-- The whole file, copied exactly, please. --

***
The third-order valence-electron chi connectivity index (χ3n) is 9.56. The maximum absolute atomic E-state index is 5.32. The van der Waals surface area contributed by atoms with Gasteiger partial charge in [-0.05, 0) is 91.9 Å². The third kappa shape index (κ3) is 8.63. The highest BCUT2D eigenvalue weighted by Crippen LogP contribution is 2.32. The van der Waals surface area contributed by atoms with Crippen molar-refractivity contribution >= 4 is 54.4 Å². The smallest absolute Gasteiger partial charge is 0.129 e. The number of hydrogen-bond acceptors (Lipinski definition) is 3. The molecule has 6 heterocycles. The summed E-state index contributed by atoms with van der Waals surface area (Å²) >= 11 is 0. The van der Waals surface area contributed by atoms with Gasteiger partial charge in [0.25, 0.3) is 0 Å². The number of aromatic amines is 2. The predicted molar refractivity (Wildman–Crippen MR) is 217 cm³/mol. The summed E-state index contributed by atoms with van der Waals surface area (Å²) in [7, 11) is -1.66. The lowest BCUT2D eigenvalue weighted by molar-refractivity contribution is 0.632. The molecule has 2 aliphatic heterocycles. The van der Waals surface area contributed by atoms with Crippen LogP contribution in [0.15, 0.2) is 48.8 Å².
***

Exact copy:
The third-order valence-electron chi connectivity index (χ3n) is 9.56. The maximum absolute atomic E-state index is 5.32. The van der Waals surface area contributed by atoms with Gasteiger partial charge in [-0.05, 0) is 91.9 Å². The third kappa shape index (κ3) is 8.63. The highest BCUT2D eigenvalue weighted by Crippen LogP contribution is 2.32. The van der Waals surface area contributed by atoms with Crippen molar-refractivity contribution >= 4 is 54.4 Å². The smallest absolute Gasteiger partial charge is 0.129 e. The number of hydrogen-bond acceptors (Lipinski definition) is 3. The molecule has 6 heterocycles. The summed E-state index contributed by atoms with van der Waals surface area (Å²) >= 11 is 0. The van der Waals surface area contributed by atoms with Gasteiger partial charge in [0.25, 0.3) is 0 Å². The number of aromatic amines is 2. The predicted molar refractivity (Wildman–Crippen MR) is 217 cm³/mol. The summed E-state index contributed by atoms with van der Waals surface area (Å²) in [7, 11) is -1.66. The lowest BCUT2D eigenvalue weighted by molar-refractivity contribution is 0.632. The molecule has 2 aliphatic heterocycles. The van der Waals surface area contributed by atoms with Crippen LogP contribution in [0.15, 0.2) is 48.8 Å².